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February 22, 2019

Experts warn Africa should raise its own climate funds

Margaret Waithira Mwangi from Kirere village in Kigumo picks coffee berries. Coffee may not survive ravages of climate change. Photo/ JESSE MWANGI
Margaret Waithira Mwangi from Kirere village in Kigumo picks coffee berries. Coffee may not survive ravages of climate change. Photo/ JESSE MWANGI

African countries are participating in the 21st Conference of parties (COP21) in Paris at the background of the scientific findings that the continent is the least greenhouse gas emitter but the most vulnerable to effects of climate change.

As the world leaders meet in Paris with an aim to reduce the global temperatures to 2 degrees Celsius before the 1950’s, scientists have warned that 2 degrees will expose the African continent to 4degrees warmer temperatures.

A situation the World Bank warns will lead to drought and floods devastating agriculture and economies in Africa “by 2030 extreme heat and droughts will leave 40% of the land currently used in growing maize incapable of growing maize and will also destroy the savannah grasslands supporting livestock farming” warned World Bank Group President Jim Yong Kim.

Dr Elija Gichuru, the Coffee Research Institute director, says rising temperatures and erratic rainfall is threatening sustainable coffee production by enabling outbreak of Coffee Berry Disease (CBD) and Coffee Leaf Rust diseases that decrease the quality and yield of coffee berries.

“Coffee berry disease affects young berries between one to three months and can cause 50-80 percent loss on average; while the Coffee leaf rust disease defoliates the plants making it loose leaves. This leads to lack of food for the plant and eventually poor quality coffee and yield” notes Gichuru

This Gichuru says is affecting the economies of nearly a million small holder coffee farmers in Kenya where coffee is ranked third in Kenya’s foreign exchange earnings.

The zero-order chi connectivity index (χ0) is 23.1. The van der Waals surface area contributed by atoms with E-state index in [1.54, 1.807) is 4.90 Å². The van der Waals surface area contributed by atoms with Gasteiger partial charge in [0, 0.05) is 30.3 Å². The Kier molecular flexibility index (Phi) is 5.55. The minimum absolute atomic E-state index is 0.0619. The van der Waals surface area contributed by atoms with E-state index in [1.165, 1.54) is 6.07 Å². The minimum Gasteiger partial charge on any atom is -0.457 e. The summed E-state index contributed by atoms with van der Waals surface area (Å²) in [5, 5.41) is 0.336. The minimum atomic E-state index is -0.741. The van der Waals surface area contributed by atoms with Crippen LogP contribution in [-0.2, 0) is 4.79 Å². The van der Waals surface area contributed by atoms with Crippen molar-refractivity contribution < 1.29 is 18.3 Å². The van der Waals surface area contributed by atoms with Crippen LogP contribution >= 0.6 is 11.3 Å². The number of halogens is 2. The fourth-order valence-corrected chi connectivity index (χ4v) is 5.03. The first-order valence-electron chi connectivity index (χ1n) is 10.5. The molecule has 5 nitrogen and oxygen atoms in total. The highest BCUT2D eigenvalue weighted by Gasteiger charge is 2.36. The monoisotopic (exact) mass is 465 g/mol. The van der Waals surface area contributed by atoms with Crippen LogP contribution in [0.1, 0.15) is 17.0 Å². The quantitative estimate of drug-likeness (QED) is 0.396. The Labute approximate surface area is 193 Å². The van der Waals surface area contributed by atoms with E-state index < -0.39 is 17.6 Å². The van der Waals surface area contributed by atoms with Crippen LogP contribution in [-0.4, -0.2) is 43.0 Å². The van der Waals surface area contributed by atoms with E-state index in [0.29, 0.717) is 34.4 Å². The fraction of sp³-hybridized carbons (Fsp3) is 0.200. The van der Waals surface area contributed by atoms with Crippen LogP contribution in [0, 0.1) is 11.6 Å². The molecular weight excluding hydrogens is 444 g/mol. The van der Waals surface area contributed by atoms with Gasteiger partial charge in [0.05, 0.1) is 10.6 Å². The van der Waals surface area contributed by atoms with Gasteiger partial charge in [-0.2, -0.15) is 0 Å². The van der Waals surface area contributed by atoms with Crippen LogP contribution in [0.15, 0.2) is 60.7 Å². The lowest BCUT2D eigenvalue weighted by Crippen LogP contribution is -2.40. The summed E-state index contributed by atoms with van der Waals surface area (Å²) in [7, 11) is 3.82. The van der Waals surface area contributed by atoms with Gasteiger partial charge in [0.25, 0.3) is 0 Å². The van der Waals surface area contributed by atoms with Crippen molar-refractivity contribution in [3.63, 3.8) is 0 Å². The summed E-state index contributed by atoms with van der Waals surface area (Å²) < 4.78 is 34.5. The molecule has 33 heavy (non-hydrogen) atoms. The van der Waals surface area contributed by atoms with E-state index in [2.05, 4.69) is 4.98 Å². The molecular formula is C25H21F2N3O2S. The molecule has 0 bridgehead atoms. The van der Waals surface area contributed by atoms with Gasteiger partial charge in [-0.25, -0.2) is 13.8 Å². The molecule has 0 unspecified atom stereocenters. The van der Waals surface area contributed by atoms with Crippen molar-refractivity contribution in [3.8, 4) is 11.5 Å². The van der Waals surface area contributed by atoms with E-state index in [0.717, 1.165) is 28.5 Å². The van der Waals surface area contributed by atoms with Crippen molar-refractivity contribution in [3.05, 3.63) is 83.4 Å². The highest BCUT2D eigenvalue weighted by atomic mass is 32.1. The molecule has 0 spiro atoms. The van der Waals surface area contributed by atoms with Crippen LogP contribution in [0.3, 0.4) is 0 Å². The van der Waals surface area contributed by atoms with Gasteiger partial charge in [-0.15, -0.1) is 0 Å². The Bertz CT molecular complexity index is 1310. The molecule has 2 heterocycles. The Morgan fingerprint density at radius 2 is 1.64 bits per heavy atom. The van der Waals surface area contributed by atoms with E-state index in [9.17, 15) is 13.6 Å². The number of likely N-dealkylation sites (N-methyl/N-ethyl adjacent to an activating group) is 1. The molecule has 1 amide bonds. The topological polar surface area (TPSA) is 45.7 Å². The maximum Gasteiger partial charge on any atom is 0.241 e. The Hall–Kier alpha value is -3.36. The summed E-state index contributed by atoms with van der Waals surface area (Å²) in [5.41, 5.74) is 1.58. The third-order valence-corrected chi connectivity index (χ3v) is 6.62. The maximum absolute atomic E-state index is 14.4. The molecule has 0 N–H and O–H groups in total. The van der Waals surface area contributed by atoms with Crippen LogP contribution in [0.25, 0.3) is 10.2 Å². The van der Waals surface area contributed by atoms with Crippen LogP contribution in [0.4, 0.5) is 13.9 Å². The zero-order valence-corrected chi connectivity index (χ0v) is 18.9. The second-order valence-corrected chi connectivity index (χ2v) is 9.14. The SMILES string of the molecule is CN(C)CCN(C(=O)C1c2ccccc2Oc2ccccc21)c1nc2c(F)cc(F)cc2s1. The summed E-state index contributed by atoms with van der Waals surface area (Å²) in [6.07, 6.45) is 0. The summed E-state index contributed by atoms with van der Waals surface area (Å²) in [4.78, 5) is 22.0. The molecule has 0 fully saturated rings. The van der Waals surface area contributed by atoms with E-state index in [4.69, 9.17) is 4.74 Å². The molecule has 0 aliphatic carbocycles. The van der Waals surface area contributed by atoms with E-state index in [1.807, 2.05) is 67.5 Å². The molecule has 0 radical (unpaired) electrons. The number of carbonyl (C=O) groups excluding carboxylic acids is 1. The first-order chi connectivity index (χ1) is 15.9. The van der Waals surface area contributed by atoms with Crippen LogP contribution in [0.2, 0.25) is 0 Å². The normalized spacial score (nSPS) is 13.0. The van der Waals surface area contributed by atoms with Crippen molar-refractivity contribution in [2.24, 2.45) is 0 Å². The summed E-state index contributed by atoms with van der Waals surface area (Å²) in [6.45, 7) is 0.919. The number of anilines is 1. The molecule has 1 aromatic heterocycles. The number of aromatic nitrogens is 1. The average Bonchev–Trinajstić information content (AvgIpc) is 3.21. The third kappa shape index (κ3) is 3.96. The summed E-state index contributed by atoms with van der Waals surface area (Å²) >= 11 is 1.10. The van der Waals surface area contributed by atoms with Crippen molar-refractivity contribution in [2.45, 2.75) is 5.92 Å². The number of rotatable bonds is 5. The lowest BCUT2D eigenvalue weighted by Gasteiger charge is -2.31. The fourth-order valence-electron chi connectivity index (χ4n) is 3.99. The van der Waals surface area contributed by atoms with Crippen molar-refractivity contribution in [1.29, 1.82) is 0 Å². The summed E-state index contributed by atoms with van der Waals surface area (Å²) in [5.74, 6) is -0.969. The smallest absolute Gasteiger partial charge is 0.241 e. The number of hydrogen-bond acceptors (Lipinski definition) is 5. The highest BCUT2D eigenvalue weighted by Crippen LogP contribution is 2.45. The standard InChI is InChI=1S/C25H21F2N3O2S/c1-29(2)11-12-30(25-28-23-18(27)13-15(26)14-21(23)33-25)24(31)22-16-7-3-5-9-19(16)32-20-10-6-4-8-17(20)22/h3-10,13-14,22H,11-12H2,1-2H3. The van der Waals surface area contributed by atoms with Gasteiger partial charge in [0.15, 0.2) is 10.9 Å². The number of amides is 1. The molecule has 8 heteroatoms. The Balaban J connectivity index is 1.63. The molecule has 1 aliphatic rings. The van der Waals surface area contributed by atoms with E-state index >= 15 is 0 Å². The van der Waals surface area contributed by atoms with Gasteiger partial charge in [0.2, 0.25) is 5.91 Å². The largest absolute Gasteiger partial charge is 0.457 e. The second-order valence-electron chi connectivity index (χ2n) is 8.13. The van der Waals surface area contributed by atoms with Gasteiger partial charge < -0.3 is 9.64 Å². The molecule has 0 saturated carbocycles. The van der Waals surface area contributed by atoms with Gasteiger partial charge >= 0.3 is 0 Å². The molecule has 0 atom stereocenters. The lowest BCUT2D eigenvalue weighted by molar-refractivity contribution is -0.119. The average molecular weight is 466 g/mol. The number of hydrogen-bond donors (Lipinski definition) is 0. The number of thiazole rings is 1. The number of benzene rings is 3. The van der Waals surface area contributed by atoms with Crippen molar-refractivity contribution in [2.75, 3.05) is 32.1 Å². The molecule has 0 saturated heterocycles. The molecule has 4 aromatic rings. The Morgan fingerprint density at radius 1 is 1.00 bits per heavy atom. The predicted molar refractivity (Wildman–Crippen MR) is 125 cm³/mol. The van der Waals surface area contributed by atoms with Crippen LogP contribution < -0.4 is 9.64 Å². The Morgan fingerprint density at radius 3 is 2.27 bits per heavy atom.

In 2011-2012 drought in East Africa affected over 13 million people in the region. Pasture and water scarcity due to recurrent drought in northern region continue to be a key driving force for conflict between communities in the porous borders as livestock and people move around.

Evans Kituyi a Senior Programme Specialist on Climate Change at the International Development Research Centre (IDRC) notes that, the continent’s backbone sectors, such as agriculture, energy, tourism, and healthcare, are highly climate sensitive and dependent on healthy ecosystems.

“COP21 provides a platform on which most of these issues will be debated and decisions for action negotiated and embedded in binding agreement “notes Kituyi

He adds that climate change posses uncertain but potentially more risks which include breakdown in food systems, violent conflict associated with resource scarcity and population movement, and exacerbation of poverty, undermining the health and other objectives of the post-2015 sustainable development agenda.

How is Africa adapting to Climate Change on its own?

Despite contributing only 4% of the global emissions, African countries through their Internally National Determined Contributions (INDC’s) have committed to reducing their emissions.

“Despite the fact that Kenya contributes a mere 0.1% of the total global emissions, we have pledged to voluntarily take national measures and actions for emission reduction and for enhancing adaptation to climate change,” noted the Kenyan President Uhuru Kenyatta during his head of state speech at the opening of the conference.

Kenya has committed to reduce her carbon emissions by 30 percent, with Ethiopia committing by 64% while Uganda’s commits to cut emissions by 22% and Tanzania to a 10-20% cut by 2030.


According to the United Nation Development Program (UNDP), it is estimated that the cost of Africa's adaptation to climate change will be between $10-30 billion a year by 2030.

Since Copenhagen in 2009 developed countries pledged to give USD100 Bilion a year by 2020 and promised to provide USD30 Billion in what they called “fast start finance” period of 2010-2012.

According to George Wamukoya a technical adviser to the African Group of Negotiators despite the pledges there are no mechanisms to hold the countries accountable to their commitments.

“By 2012 Africa had received USD 132 million only for adaptation and there is no clear path to ramp up support for the USD100 billion pledged by 2020 as pledges are voluntary” he notes

Kituyi says Africa needs to sustain pressure at the negotiations on the developing countries to honour their commitments. But he also calls on the African countries to raise more funds locally from their national budgets and invest in climate solutions.


"This article was produced in the framework of the Media21 Africa Project by CFI, the French operator in media cooperation"

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